- Computer graphics (computer science)
Computer graphics is a sub-field of computer science which studies methods for digitally synthesizing and manipulating visual content. Although the term often refers to the study of three-dimensional computer graphics, it also encompasses two-dimensional graphics and image processing.
Computer graphics studies the manipulation of visual and geometric information using computational techniques. It focuses on the mathematical and computational foundations of image generation and processing rather than purely aesthetic issues. Computer graphics is often differentiated from the field of visualization, although the two fields have many similarities.
Connected studies include:
- Scientific visualization
- Information visualization
- Computer vision
- Image processing
- Computational geometry
- Computational topology
- Applied mathematics
Applications of computer graphics include:
There are several international conferences and journals where the most significant results in computer graphics are published. Among them are the SIGGRAPH and Eurographics conferences and the Association for Computing Machinery (ACM) Transactions on Graphics journal. The joint Eurographics and ACM SIGGRAPH symposium series features the major venues for the more specialized sub-fields: Symposium on Geometry Processing,Symposium on Rendering, and Symposium on Computer Animation. As in the rest of computer science, conference publications in computer graphics are generally more significant than journal publications (and subsequently have lower acceptance rates).
Subfields in computer graphics
A broad classification of major subfields in computer graphics might be:
- Geometry: studies ways to represent and process surfaces
- Animation: studies with ways to represent and manipulate motion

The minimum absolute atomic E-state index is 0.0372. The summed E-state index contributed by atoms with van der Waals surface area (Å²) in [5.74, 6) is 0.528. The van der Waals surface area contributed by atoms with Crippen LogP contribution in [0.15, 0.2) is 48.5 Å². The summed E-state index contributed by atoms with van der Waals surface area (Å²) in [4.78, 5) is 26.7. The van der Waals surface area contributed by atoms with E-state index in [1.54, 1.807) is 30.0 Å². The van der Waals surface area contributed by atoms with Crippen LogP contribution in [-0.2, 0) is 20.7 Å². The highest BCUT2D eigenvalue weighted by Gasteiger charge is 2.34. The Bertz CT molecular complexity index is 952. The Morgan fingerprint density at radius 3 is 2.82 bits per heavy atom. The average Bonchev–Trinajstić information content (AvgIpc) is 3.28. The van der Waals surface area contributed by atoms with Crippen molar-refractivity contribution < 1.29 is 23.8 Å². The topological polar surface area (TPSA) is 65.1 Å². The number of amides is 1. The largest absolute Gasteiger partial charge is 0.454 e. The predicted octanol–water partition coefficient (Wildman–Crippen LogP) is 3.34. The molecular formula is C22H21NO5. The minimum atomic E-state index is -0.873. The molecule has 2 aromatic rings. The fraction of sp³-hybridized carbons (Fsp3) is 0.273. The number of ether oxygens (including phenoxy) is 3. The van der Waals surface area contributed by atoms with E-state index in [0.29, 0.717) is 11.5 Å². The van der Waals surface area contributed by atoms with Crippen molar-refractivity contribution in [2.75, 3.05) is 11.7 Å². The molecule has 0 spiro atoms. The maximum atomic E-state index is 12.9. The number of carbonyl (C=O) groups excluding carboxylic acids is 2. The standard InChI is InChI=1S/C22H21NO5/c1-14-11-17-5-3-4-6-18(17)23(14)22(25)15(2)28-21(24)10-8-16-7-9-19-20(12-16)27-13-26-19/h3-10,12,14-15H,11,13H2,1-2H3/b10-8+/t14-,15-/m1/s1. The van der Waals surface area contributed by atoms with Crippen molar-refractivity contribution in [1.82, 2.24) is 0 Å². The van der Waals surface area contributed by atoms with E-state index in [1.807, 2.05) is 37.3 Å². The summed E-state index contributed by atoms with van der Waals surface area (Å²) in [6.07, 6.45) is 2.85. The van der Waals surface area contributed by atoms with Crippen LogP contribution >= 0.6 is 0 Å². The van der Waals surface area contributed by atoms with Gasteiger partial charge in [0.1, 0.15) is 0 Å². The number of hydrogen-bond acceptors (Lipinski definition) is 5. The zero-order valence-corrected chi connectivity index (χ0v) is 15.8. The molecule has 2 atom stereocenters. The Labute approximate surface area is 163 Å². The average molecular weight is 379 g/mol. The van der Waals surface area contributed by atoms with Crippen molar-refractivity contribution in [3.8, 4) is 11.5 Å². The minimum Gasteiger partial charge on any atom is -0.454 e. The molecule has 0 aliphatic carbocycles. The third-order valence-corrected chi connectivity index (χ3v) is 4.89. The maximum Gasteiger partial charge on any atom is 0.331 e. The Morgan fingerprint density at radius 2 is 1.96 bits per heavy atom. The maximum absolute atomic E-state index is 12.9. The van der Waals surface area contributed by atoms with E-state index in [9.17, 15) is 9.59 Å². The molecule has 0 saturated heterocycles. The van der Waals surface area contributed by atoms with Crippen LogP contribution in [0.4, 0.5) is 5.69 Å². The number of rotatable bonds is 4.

- Rendering: studies algorithms to reproduce light transport
- Imaging: studies image acquisition or image editing
The subfield of geometry studies the representation of three-dimensional objects in a discrete digital setting. Because the appearance of an object depends largely on its exterior, boundary representations are most commonly used. Two dimensional surfaces are a good representation for most objects, though they may be non-manifold. Since surfaces are not finite, discrete digital approximations are used. Polygonal meshes (and to a lesser extent subdivision surfaces) are by far the most common representation, although point-based representations have become more popular recently (see for instance the Symposium on Point-Based Graphics). These representations are Lagrangian, meaning the spatial locations of the samples are independent. Recently, Eulerian surface descriptions (i.e., where spatial samples are fixed) such as level sets have been developed into a useful representation for deforming surfaces which undergo many topological changes (with fluids being the most notable example).
- Geometry Subfields
- Implicit surface modeling - an older subfield which examines the use of algebraic surfaces, constructive solid geometry, etc., for surface representation.
- Digital geometry processing - surface reconstruction, simplification, fairing, mesh repair, parameterization, remeshing, mesh generation, surface compression, and surface editing all fall under this heading.
- Discrete differential geometry - a nascent field which defines geometric quantities for the discrete surfaces used in computer graphics.
- Point-based graphics - a recent field which focuses on points as the fundamental representation of surfaces.
- Subdivision surfaces
- Out-of-core mesh processing - another recent field which focuses on mesh datasets that do not fit in main memory.
The subfield of animation studies descriptions for surfaces (and other phenomena) that move or deform over time. Historically, most work in this field has focused on parametric and data-driven models, but recently physical simulation has become more popular as computers have become more powerful computationally.
- Performance capture
- Character animation
- Physical simulation (e.g. cloth modeling, animation of fluid dynamics, etc.)
Rendering generates images from a model. Rendering may simulate light transport to create realistic images or it may create images that have a particular artistic style in non-photorealistic rendering. The two basic operations in realistic rendering are transport (how much light passes from one place to another) and scattering (how surfaces interact with light). See Rendering (computer graphics) for more information.